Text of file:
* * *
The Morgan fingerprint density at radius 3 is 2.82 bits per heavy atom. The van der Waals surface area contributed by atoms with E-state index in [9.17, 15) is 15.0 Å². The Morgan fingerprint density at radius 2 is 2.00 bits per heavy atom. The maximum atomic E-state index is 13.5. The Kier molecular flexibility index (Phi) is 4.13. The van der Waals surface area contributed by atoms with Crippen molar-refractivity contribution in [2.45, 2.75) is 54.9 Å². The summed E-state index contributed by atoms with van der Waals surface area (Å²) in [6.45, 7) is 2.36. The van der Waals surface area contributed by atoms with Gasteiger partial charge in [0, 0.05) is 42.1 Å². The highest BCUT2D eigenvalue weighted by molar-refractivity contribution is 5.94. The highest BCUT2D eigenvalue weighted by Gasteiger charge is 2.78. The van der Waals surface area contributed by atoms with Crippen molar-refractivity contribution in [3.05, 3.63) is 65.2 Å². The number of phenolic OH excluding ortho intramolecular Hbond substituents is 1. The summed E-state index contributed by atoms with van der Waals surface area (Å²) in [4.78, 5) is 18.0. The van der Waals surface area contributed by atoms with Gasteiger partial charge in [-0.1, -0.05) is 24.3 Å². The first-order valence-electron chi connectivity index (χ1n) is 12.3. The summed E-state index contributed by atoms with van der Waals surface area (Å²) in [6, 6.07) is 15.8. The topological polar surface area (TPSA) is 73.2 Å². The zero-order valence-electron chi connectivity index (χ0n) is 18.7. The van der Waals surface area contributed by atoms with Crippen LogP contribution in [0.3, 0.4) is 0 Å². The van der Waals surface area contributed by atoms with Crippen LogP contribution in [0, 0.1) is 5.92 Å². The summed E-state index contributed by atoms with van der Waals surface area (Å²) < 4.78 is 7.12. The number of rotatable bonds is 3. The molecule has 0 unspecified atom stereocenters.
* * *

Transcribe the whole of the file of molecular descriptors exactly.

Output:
The Morgan fingerprint density at radius 3 is 2.82 bits per heavy atom. The van der Waals surface area contributed by atoms with E-state index in [9.17, 15) is 15.0 Å². The Morgan fingerprint density at radius 2 is 2.00 bits per heavy atom. The maximum atomic E-state index is 13.5. The Kier molecular flexibility index (Phi) is 4.13. The van der Waals surface area contributed by atoms with Crippen molar-refractivity contribution in [2.45, 2.75) is 54.9 Å². The summed E-state index contributed by atoms with van der Waals surface area (Å²) in [6.45, 7) is 2.36. The van der Waals surface area contributed by atoms with Gasteiger partial charge in [0, 0.05) is 42.1 Å². The highest BCUT2D eigenvalue weighted by molar-refractivity contribution is 5.94. The highest BCUT2D eigenvalue weighted by Gasteiger charge is 2.78. The van der Waals surface area contributed by atoms with Crippen molar-refractivity contribution in [3.05, 3.63) is 65.2 Å². The number of phenolic OH excluding ortho intramolecular Hbond substituents is 1. The summed E-state index contributed by atoms with van der Waals surface area (Å²) in [4.78, 5) is 18.0. The van der Waals surface area contributed by atoms with Gasteiger partial charge in [-0.1, -0.05) is 24.3 Å². The first-order valence-electron chi connectivity index (χ1n) is 12.3. The summed E-state index contributed by atoms with van der Waals surface area (Å²) in [6, 6.07) is 15.8. The topological polar surface area (TPSA) is 73.2 Å². The zero-order valence-electron chi connectivity index (χ0n) is 18.7. The van der Waals surface area contributed by atoms with Crippen LogP contribution in [0.3, 0.4) is 0 Å². The van der Waals surface area contributed by atoms with Crippen LogP contribution in [0, 0.1) is 5.92 Å². The summed E-state index contributed by atoms with van der Waals surface area (Å²) < 4.78 is 7.12. The number of rotatable bonds is 3. The molecule has 0 unspecified atom stereocenters.